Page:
Category Archives: Toronto

The stupidest rules in sports

Rays BJ Upton hit a 200 foot homerun off Kyle Drabek this week, prompting Write Fielders to look at some stupid sports rules.

STRADER: After watching Kyle Drabek suffer the fate of a legendary BJ Upton homerun in his last start, I started to wonder, what are the stupidest rules in sports?

For those who didn’t see it, Drabek got Upton to fly out. Yep. Fly out. It was high, lame, and ready to be caught by Colby Rasmus. Camped under it, Rasmus all of a sudden looked shocked, and struggled to react as the ball plopped to the ground 10 to 15 feet beside him. It was in a dome, and it wasn’t the old Metrodome. For a few moments, even the TV commentators couldn’t figure out what was going on.

And then, it came to light (nice pun, huh?). There are catwalks, gangplanks whatever you want to call them, dangling from the rook of Tropicana Coliseum. They aren’t high enough to be completely out of the way of fly balls, and in a moment of genius, someone in the MLB offices simply decided to steal a page from SkeeBall. Hit a particular ring, and it’s a double. Hit another, a triple, and strike the one Upton struck, and you get to do a homerun trot for what was a 300 foot flyout to centre.

Disgusting? For a stats geek, yes. Upton should be minus one, and so should Drabek’s ERA. They both know it.

Stupid. Definitely.

So I’m going to list my top five stupidest rules in sports (okay, two to six, cause Tropicana’s roof wins top spot), and hope that some of our readers and tweeters will add in their own.

Deciding an elimination game on penalty kicks

I will admit, watching Liverpool beat Milan in 2005 was one of the most exciting sporting matches I’ve ever watched. But are you kidding me? Deciding the Champions League, the World Cup on penalty kicks? Footballers across the world need to rise up against this one (Don’t riot! I’m not inciting riot!  How about just a nice letter writing campaign?). It’s idiotic. Can you imagine the Stanley Cup awarded after a shootout? The World Series after a homerun derby?

The intentional walk

I’ve always hated it. I understand it, and you should be able to decide you’re going to walk a guy, but I paid to watch you pitch. So pitch. If the dips—t wants to swing at stuff off the plate, let him swing. But to have the catcher stand up, and just dance to the side while you lob balls. Come on. Who was it a few years back who took the swing at one that was just too close and got a hit? I believe it was Miguel Cabrera? Genius, pure genius.

Disqualifying a golfer for an unsigned scorecard

It’s a game of honour. We punish ourselves, and we don’t cheat – at least stand up guys don’t cheat. This is the dumbest thing in the sport outside of most of Phil Mickelson’s decisions. Some player completes a gruelling 18-hole round, in 30-35 degree heat, while spending the entire day focused on the leaderboard, their shot making, the 50,000 people standing right beside their ball, they forget to sign their card, and you’re going to take a major from them? Honour should only go so far. This is stupid.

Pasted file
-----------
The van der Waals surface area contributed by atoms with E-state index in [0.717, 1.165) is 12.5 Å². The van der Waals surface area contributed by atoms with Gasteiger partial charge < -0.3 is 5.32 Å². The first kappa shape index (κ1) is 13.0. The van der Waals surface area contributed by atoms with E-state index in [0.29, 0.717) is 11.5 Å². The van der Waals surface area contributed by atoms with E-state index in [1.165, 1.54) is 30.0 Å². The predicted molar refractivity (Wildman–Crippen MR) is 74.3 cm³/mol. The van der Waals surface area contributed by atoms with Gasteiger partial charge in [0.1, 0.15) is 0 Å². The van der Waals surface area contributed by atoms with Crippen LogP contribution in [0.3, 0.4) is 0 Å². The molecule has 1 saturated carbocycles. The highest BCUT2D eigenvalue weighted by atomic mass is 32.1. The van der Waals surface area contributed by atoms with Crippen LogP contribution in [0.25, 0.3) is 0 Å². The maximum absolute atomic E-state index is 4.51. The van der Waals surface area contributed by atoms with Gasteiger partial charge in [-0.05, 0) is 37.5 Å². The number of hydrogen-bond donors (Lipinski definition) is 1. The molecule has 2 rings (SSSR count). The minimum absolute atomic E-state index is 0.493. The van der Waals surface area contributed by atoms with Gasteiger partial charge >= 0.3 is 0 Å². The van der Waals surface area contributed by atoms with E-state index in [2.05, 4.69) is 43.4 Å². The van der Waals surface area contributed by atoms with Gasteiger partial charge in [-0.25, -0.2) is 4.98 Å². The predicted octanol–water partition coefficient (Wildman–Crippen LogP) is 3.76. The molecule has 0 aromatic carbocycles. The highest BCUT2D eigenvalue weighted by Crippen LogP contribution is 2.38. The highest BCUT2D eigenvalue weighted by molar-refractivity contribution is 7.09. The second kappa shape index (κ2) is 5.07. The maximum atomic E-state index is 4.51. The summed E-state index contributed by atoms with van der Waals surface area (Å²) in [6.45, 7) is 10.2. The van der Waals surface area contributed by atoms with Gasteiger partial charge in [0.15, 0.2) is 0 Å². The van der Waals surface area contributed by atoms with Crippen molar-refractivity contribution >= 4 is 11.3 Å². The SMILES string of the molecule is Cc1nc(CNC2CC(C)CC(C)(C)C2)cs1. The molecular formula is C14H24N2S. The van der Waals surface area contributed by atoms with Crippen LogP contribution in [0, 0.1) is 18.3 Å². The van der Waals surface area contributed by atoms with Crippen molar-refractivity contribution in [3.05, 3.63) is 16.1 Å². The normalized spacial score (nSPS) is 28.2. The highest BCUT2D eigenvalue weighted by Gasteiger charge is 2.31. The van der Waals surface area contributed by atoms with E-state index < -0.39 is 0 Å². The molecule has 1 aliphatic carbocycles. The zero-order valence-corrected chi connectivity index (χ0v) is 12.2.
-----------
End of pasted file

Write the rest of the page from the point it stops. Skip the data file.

Boxing scoring

Anybody who has been on a playground knows how to score a fight. Who has ever watched their buddy duke it out with a bully, helped him up after getting his ass kicked and said, “Don’t worry about it man, it was close, I had you at 108-105.”

The double fault

In that it shouldn’t exist. “Oops, sorry. Haha. I know, I’ve been practicing that for about 15 years, but let me try again, ok?”

Give me a break.

Field goal kickers everywhere unite.

So, these are mine.

What are yours?

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Hey Lawrie, let’s refocus that intensity. You also deserve a suspension.

Jays third baseman Brett Lawrie is looking at some form of suspension after a temper tantrum over two poorly called strikes against him in the bottom of the ninth resulting in his ejection.
photo from Toronto Star

LIVINGSTONE: The Jays have looked like a team who left its defense at home the last three games. Seven errors in three losses resulting in nine unearned runs – six coming in the 7-1 loss to the Rays Monday night and three again Tuesday night, on four errors, against the divisional rivals.

The frustration seemed to boil over Tuesday night for a team determined to compete, but coming up short defensively. Bright side? The Jays have turned 50 double plays in 37 games according to mlb.com, six more than the Baltimore Orioles. Sadly, however, they’ve committed 41 errors in 38 games (37 in 37, but tack on the four from Tuesday night and there you have it). That’s anything short of good. They lead the league in errors and the fielding – both infield and outfield – has been a big part of the Jays struggles. Let’s not forget the seven blown saves so far this season – but defense wins championships, or at least plays a huge part of it, and the Jays certainly aren’t playing in the field like contenders.

But that’s neither here nor there. What really needs to be said in this post is with respect to Brett Lawrie. Jays fans young and old alike love this kid for his high energy approach and league-leading level of intensity. He plays every game like it’s a game seven in the World Series. Fans love it – even fans from other teams can appreciate his youthful energy. He brings something to the game that isn’t seen in many organizations and it’s a breath of fresh air (cliched?) for a club – and a fan base – dying to be relevant again.

But he went too far Tuesday night when he threw one of the biggest temper tantrum’s seen in recent memory. Down a run in the bottom of the ninth, Lawrie came up to bat with one out. With a 3-1 count, closer Fernando Rodney threw what looked like – and even someone sitting in the 500-level at the Skydome could see it was – ball four and made his move for first. Home plate umpire Bill Miller wasn’t having it and called it a strike. Visibly frustrated by the call, Lawrie stepped back in and took what looked to be ball five high and outside.